Initial Boot:

When I first booted ACDSee Pro 6, it immediately asked me to create a backup, and I attempted to do so, but it told me I didn't have enough space to back up everything in the "My Pictures" Folder. This surprised me, since Lr has always backed up just fine.

Upon investigation of the photo folders through ACDSee, I THOUGHT that the neat folder format I thought I had wasn't all that neat. I don't know if Lr has allowed me to get a little sloppy or if I'm basically just a pig by nature, but I somehow had an enormous number of duplicate photos, not just raw files but several copies of identical "done" Tiff and jpeg files that I just didn't need. Needless to say Lr has never backed THEM up, and some of these photos I needed to keep, though most of them were temporary files I no longer needed.

Well, as a more experienced user of ACDSee, I realize now that assumption on my part was also wrong. The backup that Lightroom does, is actually a back up of JUST the database information, NOT of the photos themselves. The ACDSee backup backs up both the database AND the photos.

There are 5 module tabs in ACDSee Pro 6. They are:

  1. Manage - the Organizer portion of Pro 6
  2. View - a photo viewer
  3. Develop - The non destructive Raw development 'editor' not unlike the Develop tab in Lr. Like Lr, it can also be used with non raw images.
  4. Edit - A pretty decent conventional bit mapped editor. It doesn't do layers nor can it use Photoshop Plug-ins. But otherwise, a pretty good editor. I find myself using it more than I expected to.
  5. Online - This is an integrated portal to ACDSeeOnline. ACDSeeOnline is a separate product, that is a cross between DropBox and Flickr. Pro 6 comes with a free 10 gig account while regular users oly get a 2 gig free account, I believe. As a separate product, it needs its own review. I will just say here, that I've found it surprisingly useful.

Manage Module:

In resolving the folder structure issue mentioned above, I was able to use simple drag and drop file management techniques from within ACDSee Pro 6 to delete and move photo files into a more logical and coherent file structure. I was impressed with how ACDSee not only warned me of duplicates and asked me what I wanted to do with them,but actually SHOWED me both images to help me decide.

Otherwise, the manage mode pretty much looks pretty much like the 'regular' ACDSee that has been around for 15-20 years or so, and not that different from other image browsers like Irfanview or FastStone. It has no major surprises for anyone who has used an organizer built around an image browser. It should be pretty intuitive.

Other useful tools that stand out are a find duplicates tool, batch capability - that also works in both Develop and Edit mode, and a pretty decent slide show creator.

You can right click on an image and send it to an external editor. A problem in my mind is that If you R-Click on a raw file, the raw file itself gets sent. But the changes you have made in Develop module do not go with it, even to ACDSee's standalone editor oddly (and confusingly) called ACDSee Photo Editor 6. And when you send a raw file to a different editor, say Corel Paint Shop Pro X5, PSP opens it first in its raw developer. Because its a raw file. Kind of defeats the purpose I think.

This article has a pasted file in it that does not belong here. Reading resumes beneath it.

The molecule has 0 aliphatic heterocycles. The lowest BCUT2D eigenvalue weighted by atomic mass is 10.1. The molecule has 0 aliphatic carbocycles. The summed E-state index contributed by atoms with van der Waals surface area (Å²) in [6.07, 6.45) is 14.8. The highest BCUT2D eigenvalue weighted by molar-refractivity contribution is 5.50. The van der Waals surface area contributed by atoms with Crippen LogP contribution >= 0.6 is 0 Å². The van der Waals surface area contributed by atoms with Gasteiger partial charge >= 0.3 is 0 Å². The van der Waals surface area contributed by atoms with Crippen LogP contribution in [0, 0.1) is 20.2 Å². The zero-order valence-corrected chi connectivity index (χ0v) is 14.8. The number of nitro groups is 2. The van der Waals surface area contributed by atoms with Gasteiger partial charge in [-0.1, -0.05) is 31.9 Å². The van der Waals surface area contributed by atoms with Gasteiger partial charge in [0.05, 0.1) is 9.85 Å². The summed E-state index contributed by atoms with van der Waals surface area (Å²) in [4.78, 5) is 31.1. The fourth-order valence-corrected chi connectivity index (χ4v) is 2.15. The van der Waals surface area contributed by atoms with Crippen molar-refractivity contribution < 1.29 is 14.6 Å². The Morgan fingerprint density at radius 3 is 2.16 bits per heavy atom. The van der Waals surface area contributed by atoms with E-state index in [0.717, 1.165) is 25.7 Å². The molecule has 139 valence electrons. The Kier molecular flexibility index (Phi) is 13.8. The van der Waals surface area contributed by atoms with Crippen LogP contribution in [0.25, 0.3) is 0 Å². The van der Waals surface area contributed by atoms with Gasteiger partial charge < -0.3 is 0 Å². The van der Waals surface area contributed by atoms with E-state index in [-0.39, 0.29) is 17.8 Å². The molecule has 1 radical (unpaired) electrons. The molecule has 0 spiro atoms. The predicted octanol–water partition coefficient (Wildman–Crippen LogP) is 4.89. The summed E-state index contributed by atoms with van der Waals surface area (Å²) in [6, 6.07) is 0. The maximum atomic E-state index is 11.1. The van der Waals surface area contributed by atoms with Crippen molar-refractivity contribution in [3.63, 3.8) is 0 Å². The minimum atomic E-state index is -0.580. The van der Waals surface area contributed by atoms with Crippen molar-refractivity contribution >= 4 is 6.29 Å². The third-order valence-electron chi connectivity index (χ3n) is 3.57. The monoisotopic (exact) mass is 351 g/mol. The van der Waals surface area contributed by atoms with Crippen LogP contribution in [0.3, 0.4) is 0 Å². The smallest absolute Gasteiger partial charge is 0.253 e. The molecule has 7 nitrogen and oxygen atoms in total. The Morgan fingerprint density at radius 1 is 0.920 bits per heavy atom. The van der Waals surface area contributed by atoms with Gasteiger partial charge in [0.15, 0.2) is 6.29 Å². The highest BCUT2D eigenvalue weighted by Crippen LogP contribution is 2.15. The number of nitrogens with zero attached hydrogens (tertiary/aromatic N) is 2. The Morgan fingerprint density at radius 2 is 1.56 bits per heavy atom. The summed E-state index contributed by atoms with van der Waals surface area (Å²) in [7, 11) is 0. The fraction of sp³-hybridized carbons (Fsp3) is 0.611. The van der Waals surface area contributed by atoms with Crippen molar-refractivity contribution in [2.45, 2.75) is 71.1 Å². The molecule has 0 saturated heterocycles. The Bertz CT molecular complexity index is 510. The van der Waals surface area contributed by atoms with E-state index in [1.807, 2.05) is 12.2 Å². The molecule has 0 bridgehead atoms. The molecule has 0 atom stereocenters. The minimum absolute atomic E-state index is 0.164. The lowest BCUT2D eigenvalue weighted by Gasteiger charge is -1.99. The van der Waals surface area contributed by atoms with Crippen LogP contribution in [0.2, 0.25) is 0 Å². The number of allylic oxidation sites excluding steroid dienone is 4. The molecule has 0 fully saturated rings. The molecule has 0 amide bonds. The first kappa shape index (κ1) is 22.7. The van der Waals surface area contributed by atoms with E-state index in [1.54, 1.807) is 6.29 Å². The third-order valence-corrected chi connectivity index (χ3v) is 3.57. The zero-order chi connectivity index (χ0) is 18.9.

To send a “developed” but unedited raw photo to an external editor, you have to send a tif file just like Lightroom. However You can't just R-click on a raw file and send a copy to the external editor, When you R-click on the photo, you can save to Tif there, but you need to remember to do it manually, the send to editor won't do it. That is more complicated than it needs to be, but once you get used to it, it isn't a significant workflow interuption, but still, I think it should be changed.

Processing Modules:

In ACDSee Pro 6, there are 2 photo processing modes:

Develop Module:

“Develop”, which is non destuctive. This is where the raw processing and the raw related Development takes place. It is a VERY good raw developer, at least with my orf files. I am very pleased with my raw output from this module.

Edit Module:

The other Processing mode is "Edit". This module appears to be a pretty good but basic bit mapped editor so any rawfile that gets sent to it gets converted to a 16 bit, bit-mapped image. At this point, any pretense to non destructive editing stops. You can crop, burn dodge, sharpen adjust colors and levels apply curves, the usual stuff, but no layers. When you exit this mode you either have to save as a bitmapped file (i.e tif or jpg, or the others) or cancel the edit completely which destroys the bit mapped image leaving the raw alone.

Processing Comments:

It does a very good job on raw development and on Bitmapped editing. Image quality is VERY high and the color is accurate. ProPhoto color space is well supported. Virtually everything that can be done in Develop mode, has an equivalent in the edit mode. And almost everything that can be done in Edit mode has an equivalent in Develop. I have found the Develop mode brushes are quite useful as I find the selection tools in Edit mode to be pretty good.

General Comments

This is a usable alternative to Lightroom. Is it perfect? Absolutely NOT! I had to relearn a lot of things, but I did it, and it wasn't too bad. I wouldn't go back to Lightroom, though I DO miss virtual copies. In spite of the pretty good bit mapped editor in Pro 6, I suspect you will also need to buy a separate standalone editor for those time where you will need layers and as a platform to support photoshop plug-ins. I selected Paint Shop Pro X5. I think few photographers will NEED more than that, and quite a few could get by with much less.

ACDSee Pro 6 suits me, I think. I feel I have great control of my workflow and of the quality of my photos. That's what this sort of tool should be all about.

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I still like soup. . .
Now that you've judged the quality of my typing, take a look at my photos. . .

I still like soup. . .
Now that you've judged the quality of my typing, take a look at my photos. . .